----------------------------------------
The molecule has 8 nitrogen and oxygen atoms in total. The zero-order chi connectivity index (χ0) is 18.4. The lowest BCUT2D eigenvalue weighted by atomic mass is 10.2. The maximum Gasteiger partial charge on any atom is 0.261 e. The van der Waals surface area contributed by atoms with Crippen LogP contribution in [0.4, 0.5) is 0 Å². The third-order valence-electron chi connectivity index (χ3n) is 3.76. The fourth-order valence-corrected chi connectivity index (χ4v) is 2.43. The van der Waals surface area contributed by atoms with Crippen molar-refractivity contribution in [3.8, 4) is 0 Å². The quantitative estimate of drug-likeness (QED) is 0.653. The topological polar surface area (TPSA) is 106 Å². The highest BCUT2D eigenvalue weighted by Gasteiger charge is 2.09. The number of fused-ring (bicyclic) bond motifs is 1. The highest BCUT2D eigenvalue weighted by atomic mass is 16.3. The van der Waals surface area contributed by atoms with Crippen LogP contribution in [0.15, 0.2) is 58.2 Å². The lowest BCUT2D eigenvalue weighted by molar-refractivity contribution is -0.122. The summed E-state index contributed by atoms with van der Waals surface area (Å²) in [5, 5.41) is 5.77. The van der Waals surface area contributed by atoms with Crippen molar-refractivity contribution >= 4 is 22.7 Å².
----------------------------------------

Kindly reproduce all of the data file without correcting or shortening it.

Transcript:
The molecule has 8 nitrogen and oxygen atoms in total. The zero-order chi connectivity index (χ0) is 18.4. The lowest BCUT2D eigenvalue weighted by atomic mass is 10.2. The maximum Gasteiger partial charge on any atom is 0.261 e. The van der Waals surface area contributed by atoms with Crippen LogP contribution in [0.4, 0.5) is 0 Å². The third-order valence-electron chi connectivity index (χ3n) is 3.76. The fourth-order valence-corrected chi connectivity index (χ4v) is 2.43. The van der Waals surface area contributed by atoms with Crippen molar-refractivity contribution in [3.8, 4) is 0 Å². The quantitative estimate of drug-likeness (QED) is 0.653. The topological polar surface area (TPSA) is 106 Å². The highest BCUT2D eigenvalue weighted by Gasteiger charge is 2.09. The number of fused-ring (bicyclic) bond motifs is 1. The highest BCUT2D eigenvalue weighted by atomic mass is 16.3. The van der Waals surface area contributed by atoms with Crippen LogP contribution in [0.15, 0.2) is 58.2 Å². The lowest BCUT2D eigenvalue weighted by molar-refractivity contribution is -0.122. The summed E-state index contributed by atoms with van der Waals surface area (Å²) in [5, 5.41) is 5.77. The van der Waals surface area contributed by atoms with Crippen molar-refractivity contribution >= 4 is 22.7 Å².